Do Scheduled PMs Really Work?
True preventive maintenance lies in accurately monitoring and counting issues and corrective actions over time.
It seems like such a simple question with such an obvious answer, however, the wide range of opinions expressed during our mold maintenance training courses might surprise you. Common mechanical sense says of course preventive maintenance (PM) works. Why wouldn’t it? So we additionally ask, What does it do for you? Does it eliminate product defects or mold breakdowns? Does it reduce maintenance and labor costs? Does it keep the OEM happy? The actual benefits of PM are not so clear.
During our maintenance strategy discussions, we ask which attendees have a structured, adhered-to PM program in place. Typically, a few hands go up. Then we ask how many have a PM schedule that has been validated over time to be effective based on mold- and part-defect frequencies, corrective-action costs and cycles, or some form of odometer. Typically, no hands go up. Some shops have such schedules but agree that they have not been proven to be much more effective than a decent cleaning, and even that is a struggle to get accomplished on time. Still other shops run the mold until it breaks down or until the order is complete, and then perform PM.
For most, scheduled PM occurs when a mold is stopped after a certain number of cycles or parts have been run, and then it is cleaned and greased. Seldom does anyone bother to scour past workorders filed away in cabinets looking for repeated product or mold issues that cause ongoing defects and unscheduled mold stops. Some shops also don’t take time to review the last shot, or take measurements of critical seals or tooling fits to proactively ward off problems. The depth or level of the PM is typically based on what someone thinks the mold needs. It is a subjective decision rather than one based on historical maintenance data.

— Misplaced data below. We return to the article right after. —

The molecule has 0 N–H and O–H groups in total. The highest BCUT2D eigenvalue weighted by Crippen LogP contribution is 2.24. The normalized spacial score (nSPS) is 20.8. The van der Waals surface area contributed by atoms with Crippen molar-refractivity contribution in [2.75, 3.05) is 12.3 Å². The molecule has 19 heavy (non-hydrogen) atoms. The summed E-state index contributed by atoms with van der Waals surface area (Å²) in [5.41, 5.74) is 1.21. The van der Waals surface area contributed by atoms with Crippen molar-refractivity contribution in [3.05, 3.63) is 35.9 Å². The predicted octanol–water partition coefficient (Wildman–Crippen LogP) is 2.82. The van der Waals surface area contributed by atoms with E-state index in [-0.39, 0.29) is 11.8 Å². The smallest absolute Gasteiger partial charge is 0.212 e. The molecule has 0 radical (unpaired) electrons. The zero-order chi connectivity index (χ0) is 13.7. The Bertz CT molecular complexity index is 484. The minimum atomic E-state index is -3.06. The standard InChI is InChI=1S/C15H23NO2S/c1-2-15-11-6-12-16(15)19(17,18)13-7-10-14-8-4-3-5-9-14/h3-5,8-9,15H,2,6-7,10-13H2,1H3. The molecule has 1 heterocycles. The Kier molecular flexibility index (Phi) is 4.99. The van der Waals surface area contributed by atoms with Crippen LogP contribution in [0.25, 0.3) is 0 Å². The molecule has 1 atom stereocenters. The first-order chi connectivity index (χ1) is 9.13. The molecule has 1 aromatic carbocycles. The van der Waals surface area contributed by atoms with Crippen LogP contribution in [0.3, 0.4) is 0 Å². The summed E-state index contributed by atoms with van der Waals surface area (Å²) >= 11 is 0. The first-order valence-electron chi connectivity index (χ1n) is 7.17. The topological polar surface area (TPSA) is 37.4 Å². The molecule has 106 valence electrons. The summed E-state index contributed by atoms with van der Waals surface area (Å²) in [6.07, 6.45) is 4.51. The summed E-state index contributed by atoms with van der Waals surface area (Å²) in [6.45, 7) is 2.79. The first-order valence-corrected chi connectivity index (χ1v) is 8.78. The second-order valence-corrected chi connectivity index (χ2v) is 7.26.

Because there are so many things that could stop production and/or cause product defects at any time, shops need to understand that regular cleanings won’t achieve every molder’s
goal of efficiently producing quality parts on time. The bottom line is that molders and molds have problems that will not all be solved through scheduled cleanings. Molds require more attention.
So if regular cleanings aren’t the answer then what is? The critical ingredient to real improvement lies in the ability to accurately monitor and count issues and corrective actions over time, with “time” being mold cycle counts or parts produced. Mold performance does not rely solely on molds being cleaned more often, but on the monitoring of defects and mold issues to create a viable list of targets that users can focus on when molds are taken out for PM. It is imperative for continuous improvement that a shop can determine with relative ease and accuracy its top issues, as there are just too many variables to monitor to be continuously effective. The maintenance strategy must aggressively go after production-stopping issues.